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Wednesday Evening News (0 Comments) (link)
 Wednesday, 17-January-2024  23:07:40 (GMT +10) - by MUTMAN

The phrase "standing on the shoulders of giants" is a metaphor to "using the understanding gained by major thinkers who have gone before in order to make intellectual progress". I feel like battery chemistry is one of those giants.
Fifty years after the birth of the rechargeable lithium-ion battery, it’s easy to see its value. It’s used in billions of laptops, cellphones, power tools, and cars. Global sales top US $45 billion a year, predicted to be more than $100 billion in the coming decade. This transformative invention took nearly two decades to make it out of the lab, first developed by M. Stanley Whittingham at Exxon in 1972, it didn’t get far. It was manufactured in small volumes by Exxon, appeared at an electric vehicle show in Chicago in 1977, and served briefly as a coin cell battery. But then Exxon dropped it.

2024 and we still tick boxes on paper to vote. For vision impaired this is a bit of an inconvenience and electronic voting might be much more user friendly. NSW tried this before in 2021 and had some issues, but looks like they might be willing to try again.
The commission wants to “ascertain the availability, suitability and viability of a potential internet voting solution for use by electors who are blind or have low vision at the NSW state general election in 2027”. The RFI document notes that internet voting "appears to be the preferred way for electors who are blind or have low vision to cast their votes independently and in secret”, and that feasibility of internet voting “is contingent on the availability of suitable market solutions, adequate government funding and legislative reform.”

NBN Co turns to AI to improve network management. No wise cracks from me, not a word.
The company’s executive general manager for technology transformation Jo Dutton said AI is a useful technology for improving network management thanks to its ability to make use of the terabytes of data that the NBN network generated each day. “What people expect from us is a reliable network that really allows them to do what they want to do and when they want to do it, so they just want it to work,” Dutton said. “And that's why we see assurance of the network moving from transactional processes to proactive ones.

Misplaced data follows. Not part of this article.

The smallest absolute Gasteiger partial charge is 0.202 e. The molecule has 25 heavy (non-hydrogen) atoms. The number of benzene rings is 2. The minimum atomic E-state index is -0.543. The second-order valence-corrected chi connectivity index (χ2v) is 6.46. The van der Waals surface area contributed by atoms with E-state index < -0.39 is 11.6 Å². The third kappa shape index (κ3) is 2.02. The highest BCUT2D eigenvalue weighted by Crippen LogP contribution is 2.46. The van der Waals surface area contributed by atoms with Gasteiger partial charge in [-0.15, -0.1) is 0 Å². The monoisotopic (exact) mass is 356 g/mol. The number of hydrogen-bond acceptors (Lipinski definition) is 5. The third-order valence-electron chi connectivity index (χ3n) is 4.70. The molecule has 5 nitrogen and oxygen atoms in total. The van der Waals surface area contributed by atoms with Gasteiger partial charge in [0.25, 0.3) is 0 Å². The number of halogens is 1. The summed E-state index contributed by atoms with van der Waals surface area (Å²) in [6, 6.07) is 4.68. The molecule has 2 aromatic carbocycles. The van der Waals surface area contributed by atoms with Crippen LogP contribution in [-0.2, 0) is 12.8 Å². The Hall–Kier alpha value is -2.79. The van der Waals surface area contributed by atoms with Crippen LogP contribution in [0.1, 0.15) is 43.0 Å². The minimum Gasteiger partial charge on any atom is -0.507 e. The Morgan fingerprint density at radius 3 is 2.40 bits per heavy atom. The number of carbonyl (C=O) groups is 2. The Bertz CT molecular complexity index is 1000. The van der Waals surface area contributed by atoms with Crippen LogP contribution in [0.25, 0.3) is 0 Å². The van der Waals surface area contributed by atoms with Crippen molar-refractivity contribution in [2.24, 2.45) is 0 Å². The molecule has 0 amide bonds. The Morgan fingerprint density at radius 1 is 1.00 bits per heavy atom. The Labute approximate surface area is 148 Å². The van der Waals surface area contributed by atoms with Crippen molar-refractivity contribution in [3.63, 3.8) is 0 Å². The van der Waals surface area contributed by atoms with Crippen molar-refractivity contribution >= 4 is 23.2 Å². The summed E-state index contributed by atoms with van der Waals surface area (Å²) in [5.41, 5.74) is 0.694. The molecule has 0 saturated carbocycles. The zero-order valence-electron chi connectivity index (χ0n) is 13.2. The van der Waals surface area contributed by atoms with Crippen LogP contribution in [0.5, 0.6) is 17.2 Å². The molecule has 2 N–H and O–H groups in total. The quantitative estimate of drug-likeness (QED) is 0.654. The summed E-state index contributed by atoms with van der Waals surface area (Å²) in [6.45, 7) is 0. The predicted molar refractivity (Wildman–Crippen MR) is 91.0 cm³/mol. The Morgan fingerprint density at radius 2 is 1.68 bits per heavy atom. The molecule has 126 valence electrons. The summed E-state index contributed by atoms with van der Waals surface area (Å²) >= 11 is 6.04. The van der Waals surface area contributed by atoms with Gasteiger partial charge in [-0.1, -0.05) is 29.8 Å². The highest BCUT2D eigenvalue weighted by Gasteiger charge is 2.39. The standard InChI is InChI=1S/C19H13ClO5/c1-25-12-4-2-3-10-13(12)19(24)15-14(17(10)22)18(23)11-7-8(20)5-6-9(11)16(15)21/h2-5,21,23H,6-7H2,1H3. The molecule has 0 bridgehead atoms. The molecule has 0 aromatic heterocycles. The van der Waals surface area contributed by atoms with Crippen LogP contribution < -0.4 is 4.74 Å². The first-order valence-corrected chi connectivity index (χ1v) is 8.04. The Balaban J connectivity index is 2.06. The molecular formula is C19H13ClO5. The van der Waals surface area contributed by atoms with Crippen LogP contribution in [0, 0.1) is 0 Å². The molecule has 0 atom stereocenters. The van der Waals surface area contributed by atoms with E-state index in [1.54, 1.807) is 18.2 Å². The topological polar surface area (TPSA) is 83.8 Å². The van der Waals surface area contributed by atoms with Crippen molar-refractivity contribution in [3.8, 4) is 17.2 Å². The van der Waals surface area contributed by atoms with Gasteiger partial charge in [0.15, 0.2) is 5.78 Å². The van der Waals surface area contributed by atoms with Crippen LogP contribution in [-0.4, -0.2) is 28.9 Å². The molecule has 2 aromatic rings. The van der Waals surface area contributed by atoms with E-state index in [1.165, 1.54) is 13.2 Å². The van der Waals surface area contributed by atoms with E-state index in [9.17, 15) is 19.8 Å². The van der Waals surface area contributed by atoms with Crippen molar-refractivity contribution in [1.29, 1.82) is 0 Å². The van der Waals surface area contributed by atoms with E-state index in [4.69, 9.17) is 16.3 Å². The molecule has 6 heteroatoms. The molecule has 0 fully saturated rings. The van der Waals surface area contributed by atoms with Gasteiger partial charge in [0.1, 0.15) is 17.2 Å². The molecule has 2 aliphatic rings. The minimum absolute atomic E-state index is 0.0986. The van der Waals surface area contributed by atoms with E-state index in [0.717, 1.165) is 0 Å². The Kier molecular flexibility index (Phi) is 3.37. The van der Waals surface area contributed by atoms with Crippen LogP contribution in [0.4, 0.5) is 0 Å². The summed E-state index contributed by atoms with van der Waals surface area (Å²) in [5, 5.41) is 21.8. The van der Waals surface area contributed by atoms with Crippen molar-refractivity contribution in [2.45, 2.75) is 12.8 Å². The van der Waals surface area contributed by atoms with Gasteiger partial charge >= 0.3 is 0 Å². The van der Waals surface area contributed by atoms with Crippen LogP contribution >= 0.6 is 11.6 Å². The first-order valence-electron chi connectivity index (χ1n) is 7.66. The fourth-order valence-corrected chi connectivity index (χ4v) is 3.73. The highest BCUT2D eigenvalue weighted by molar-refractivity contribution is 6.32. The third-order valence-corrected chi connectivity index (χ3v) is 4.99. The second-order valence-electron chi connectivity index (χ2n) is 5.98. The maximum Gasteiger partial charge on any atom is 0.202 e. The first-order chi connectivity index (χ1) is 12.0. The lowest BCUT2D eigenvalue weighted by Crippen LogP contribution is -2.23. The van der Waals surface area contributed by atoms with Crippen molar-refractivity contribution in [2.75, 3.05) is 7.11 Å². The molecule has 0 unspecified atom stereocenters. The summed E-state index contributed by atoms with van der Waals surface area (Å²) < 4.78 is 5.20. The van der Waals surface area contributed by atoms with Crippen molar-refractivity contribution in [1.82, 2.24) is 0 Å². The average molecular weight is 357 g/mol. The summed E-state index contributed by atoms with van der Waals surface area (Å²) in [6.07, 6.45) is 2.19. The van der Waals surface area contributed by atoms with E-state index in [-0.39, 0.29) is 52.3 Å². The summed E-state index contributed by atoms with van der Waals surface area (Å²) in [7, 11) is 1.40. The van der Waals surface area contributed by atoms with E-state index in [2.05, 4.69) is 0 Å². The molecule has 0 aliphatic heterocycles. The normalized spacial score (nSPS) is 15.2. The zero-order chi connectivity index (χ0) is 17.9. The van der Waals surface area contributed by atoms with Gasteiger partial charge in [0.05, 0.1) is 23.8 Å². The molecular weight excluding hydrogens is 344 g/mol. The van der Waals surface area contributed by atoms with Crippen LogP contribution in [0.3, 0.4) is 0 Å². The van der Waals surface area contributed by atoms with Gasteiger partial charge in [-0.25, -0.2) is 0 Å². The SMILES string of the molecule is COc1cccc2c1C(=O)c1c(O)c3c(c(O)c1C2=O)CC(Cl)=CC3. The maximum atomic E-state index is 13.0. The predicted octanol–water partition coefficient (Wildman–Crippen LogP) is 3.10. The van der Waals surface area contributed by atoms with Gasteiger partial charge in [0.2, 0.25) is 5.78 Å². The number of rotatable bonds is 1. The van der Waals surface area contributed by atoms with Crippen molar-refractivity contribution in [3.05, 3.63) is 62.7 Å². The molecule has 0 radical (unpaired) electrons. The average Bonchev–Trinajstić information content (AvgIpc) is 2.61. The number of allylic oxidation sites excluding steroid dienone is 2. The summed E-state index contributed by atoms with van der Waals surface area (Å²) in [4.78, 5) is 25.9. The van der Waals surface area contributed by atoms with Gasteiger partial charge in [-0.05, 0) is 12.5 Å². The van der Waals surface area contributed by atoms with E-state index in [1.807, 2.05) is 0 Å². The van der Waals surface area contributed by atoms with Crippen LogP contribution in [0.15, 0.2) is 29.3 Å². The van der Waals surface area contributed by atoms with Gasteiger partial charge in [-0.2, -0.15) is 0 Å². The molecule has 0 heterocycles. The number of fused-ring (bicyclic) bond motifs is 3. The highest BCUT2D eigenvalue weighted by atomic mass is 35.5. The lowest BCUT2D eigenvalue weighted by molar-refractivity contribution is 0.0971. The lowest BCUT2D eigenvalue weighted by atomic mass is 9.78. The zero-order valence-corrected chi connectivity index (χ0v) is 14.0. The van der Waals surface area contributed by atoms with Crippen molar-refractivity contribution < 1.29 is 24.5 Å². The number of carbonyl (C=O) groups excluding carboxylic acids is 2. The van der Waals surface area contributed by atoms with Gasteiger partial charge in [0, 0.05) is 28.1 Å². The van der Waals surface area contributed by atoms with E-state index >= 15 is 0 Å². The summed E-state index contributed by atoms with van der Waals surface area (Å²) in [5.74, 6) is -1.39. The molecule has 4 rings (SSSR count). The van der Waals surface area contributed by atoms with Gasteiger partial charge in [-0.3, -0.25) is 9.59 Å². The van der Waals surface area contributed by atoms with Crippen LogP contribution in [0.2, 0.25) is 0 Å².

CES was packed to the eyeballs with "AI", consumer tech was "AI everywhere, AI everything". Toms Hardware have an article on enthusiast tech and were surprised by the AI. They go on to list their favourite products from the show.
Instead, we were excited to see a number of products that really moved the ball forward in ways that were more evolutionary than revolutionary: new graphics cards and CPUs that add more performance for the money, a high-end 3D printer that zooms along at 600 mm/s and works with carbon fiber or a gorgeous OLED monitor that can run at up to 480 Hz at 1080p or 240 Hz at 4K.

IntelInside sent word on an interesting story of an iPhone surviving quite a ‘drop test’. Airplane mode indeed.
We've all heard of the terrifying story of Alaska Airlines flight 1282 when a door plug on a Boeing 737 Max 9 suddenly flew open minutes after the flight took off on January 5. Everyone on board was safe, but several objects were sucked out of the aircraft and fell roughly 16,000 feet – including an iPhone. Sean Bates, a Washington resident, took to X revealing that he had found a fully intact phone and that it was still in "airplane mode and with half battery."

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All original content copyright James Rolfe. All rights reserved. No reproduction allowed without written permission.